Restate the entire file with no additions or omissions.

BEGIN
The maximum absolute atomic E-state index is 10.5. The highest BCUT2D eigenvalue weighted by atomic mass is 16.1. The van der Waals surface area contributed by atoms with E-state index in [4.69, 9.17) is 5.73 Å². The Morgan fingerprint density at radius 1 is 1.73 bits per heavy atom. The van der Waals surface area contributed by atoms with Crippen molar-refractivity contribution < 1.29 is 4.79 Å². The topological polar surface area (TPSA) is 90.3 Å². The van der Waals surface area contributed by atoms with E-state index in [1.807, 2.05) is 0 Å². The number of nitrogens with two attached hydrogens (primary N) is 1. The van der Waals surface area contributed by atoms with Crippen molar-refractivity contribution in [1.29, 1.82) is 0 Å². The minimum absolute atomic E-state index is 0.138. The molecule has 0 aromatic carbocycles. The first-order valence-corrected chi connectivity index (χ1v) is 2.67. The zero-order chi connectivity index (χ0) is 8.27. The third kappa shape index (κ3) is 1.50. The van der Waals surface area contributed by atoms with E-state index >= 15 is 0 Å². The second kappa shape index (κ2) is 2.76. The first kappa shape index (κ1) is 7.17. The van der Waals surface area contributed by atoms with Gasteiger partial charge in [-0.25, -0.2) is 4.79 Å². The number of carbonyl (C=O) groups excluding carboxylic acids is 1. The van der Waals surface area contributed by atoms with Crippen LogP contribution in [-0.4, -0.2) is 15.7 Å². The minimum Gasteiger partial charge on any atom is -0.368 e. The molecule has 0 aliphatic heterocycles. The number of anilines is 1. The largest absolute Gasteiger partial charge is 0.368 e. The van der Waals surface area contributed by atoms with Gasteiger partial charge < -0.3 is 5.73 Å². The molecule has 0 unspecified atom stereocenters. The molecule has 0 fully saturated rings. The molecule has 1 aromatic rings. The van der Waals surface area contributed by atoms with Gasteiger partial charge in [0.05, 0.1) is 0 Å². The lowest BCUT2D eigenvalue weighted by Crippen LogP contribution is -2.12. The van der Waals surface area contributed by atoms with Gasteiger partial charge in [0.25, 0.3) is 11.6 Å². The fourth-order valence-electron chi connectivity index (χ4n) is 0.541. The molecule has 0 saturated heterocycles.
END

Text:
The maximum absolute atomic E-state index is 10.5. The highest BCUT2D eigenvalue weighted by atomic mass is 16.1. The van der Waals surface area contributed by atoms with E-state index in [4.69, 9.17) is 5.73 Å². The Morgan fingerprint density at radius 1 is 1.73 bits per heavy atom. The van der Waals surface area contributed by atoms with Crippen molar-refractivity contribution < 1.29 is 4.79 Å². The topological polar surface area (TPSA) is 90.3 Å². The van der Waals surface area contributed by atoms with E-state index in [1.807, 2.05) is 0 Å². The number of nitrogens with two attached hydrogens (primary N) is 1. The van der Waals surface area contributed by atoms with Crippen molar-refractivity contribution in [1.29, 1.82) is 0 Å². The minimum absolute atomic E-state index is 0.138. The molecule has 0 aromatic carbocycles. The first-order valence-corrected chi connectivity index (χ1v) is 2.67. The zero-order chi connectivity index (χ0) is 8.27. The third kappa shape index (κ3) is 1.50. The van der Waals surface area contributed by atoms with E-state index >= 15 is 0 Å². The second kappa shape index (κ2) is 2.76. The first kappa shape index (κ1) is 7.17. The van der Waals surface area contributed by atoms with Gasteiger partial charge in [-0.25, -0.2) is 4.79 Å². The number of carbonyl (C=O) groups excluding carboxylic acids is 1. The van der Waals surface area contributed by atoms with Crippen LogP contribution in [-0.4, -0.2) is 15.7 Å². The minimum Gasteiger partial charge on any atom is -0.368 e. The molecule has 0 aliphatic heterocycles. The number of anilines is 1. The largest absolute Gasteiger partial charge is 0.368 e. The van der Waals surface area contributed by atoms with Gasteiger partial charge < -0.3 is 5.73 Å². The molecule has 0 unspecified atom stereocenters. The molecule has 0 fully saturated rings. The molecule has 1 aromatic rings. The van der Waals surface area contributed by atoms with Gasteiger partial charge in [0.05, 0.1) is 0 Å². The lowest BCUT2D eigenvalue weighted by Crippen LogP contribution is -2.12. The van der Waals surface area contributed by atoms with Gasteiger partial charge in [0.25, 0.3) is 11.6 Å². The fourth-order valence-electron chi connectivity index (χ4n) is 0.541. The molecule has 0 saturated heterocycles.